Unfortunately, F. Scott Fitzgerald was not the right screenwriter.  The famous author did not have nearly the success in Hollywood as he had as a Great American Novelist.  Writing scripts takes a very different skill set than writing novels, and very few can master both.  The novelist has complete freedom over the world and is the sole voice (at least until his editor sees the first draft).  The novelist has a comparatively long time to complete the work and fewer structural rules.

In contrast, the screenwriter (especially in the 1930s) worked under tight deadlines, sometimes writing or rewriting scripts over a weekend.  There is constant feedback from multiple sources, a strict structure, and the work of many writers is ultimately cobbled together to form the finished product.

For a legendary novelist like Fitzgerald, it can feel like a major demotion.

So for all his literary brilliance, Fitzgerald could not capture the humor and wit producer Irving Thalberg wanted for Red-Headed Woman, and he called in Anita Loos, his ace in the bullpen that could always get the job done.

Anita Loos

Anita Loos could do it all.  In her long career, she worked on over a hundred film scripts.  She also wrote for Broadway, as well as having multiple fiction and nonfiction works published.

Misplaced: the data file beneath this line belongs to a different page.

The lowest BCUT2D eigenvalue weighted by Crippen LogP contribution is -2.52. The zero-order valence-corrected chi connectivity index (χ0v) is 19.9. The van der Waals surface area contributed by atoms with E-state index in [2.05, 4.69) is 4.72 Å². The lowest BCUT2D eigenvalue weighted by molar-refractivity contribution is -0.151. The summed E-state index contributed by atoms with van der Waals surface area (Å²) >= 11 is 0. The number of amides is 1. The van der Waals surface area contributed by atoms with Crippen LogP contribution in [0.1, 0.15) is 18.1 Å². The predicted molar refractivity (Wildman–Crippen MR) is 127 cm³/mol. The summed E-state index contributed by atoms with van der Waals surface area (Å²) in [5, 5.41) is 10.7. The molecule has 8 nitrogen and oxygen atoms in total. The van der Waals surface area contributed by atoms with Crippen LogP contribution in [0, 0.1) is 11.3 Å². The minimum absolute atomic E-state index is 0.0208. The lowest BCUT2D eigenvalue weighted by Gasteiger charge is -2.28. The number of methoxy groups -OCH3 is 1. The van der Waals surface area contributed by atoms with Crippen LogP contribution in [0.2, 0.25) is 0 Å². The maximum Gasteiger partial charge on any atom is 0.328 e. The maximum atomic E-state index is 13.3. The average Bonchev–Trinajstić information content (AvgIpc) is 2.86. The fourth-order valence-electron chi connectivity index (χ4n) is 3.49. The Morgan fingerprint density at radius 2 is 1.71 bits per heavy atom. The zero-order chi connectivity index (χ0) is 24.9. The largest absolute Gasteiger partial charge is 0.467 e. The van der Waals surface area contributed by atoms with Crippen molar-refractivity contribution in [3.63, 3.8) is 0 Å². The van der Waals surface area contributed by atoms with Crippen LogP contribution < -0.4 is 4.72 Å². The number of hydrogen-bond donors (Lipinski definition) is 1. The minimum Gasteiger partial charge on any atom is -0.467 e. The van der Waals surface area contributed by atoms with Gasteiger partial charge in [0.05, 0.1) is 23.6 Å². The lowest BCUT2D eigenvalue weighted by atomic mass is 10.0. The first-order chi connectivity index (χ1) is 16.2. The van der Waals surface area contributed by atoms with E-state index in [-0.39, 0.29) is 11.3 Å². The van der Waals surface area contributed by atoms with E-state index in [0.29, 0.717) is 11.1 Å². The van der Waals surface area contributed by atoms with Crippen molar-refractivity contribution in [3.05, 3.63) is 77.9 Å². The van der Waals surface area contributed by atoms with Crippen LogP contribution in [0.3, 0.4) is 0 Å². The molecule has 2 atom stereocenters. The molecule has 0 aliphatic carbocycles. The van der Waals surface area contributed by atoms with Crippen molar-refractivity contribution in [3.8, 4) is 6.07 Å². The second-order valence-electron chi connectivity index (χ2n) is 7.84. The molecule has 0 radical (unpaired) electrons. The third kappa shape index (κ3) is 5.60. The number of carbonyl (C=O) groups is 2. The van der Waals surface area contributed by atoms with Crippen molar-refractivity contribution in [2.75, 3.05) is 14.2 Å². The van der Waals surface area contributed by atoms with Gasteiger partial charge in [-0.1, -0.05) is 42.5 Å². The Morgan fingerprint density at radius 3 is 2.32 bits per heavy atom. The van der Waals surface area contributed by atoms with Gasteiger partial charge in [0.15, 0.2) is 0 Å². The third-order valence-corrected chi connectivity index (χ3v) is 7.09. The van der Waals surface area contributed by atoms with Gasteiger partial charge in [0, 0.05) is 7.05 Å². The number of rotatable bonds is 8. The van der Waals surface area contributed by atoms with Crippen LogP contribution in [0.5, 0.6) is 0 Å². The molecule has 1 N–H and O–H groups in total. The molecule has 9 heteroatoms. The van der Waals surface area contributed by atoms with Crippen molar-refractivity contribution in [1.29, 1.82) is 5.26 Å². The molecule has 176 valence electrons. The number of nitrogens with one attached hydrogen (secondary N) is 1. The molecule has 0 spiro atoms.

She had a particular talent for writing the sexual innuendo-laced female dialogue that Thalberg wanted for Red-Headed Women.

Once Loos fixed the script—which was really a complete rewrite, Thalberg knew it had a winner.

Red-Headed Woman is a zany delight, filled with physical comedy that borders on slapstick and a script that zings as Red steals away one husband before going after another, and falling in love with a third.

The best part?

She gets away with it.  

No moment of repentance, no promise to change her ways, no seeing the light through true love.

Instead, we see Red in the back of a limousine, with the rich husband who bankrolls her lifestyle and the man she loves chauffeuring the car.

Who says a woman can’t have it all?

Want more?  Click here for an index of all posts in this series, as well as source notes and suggested reading.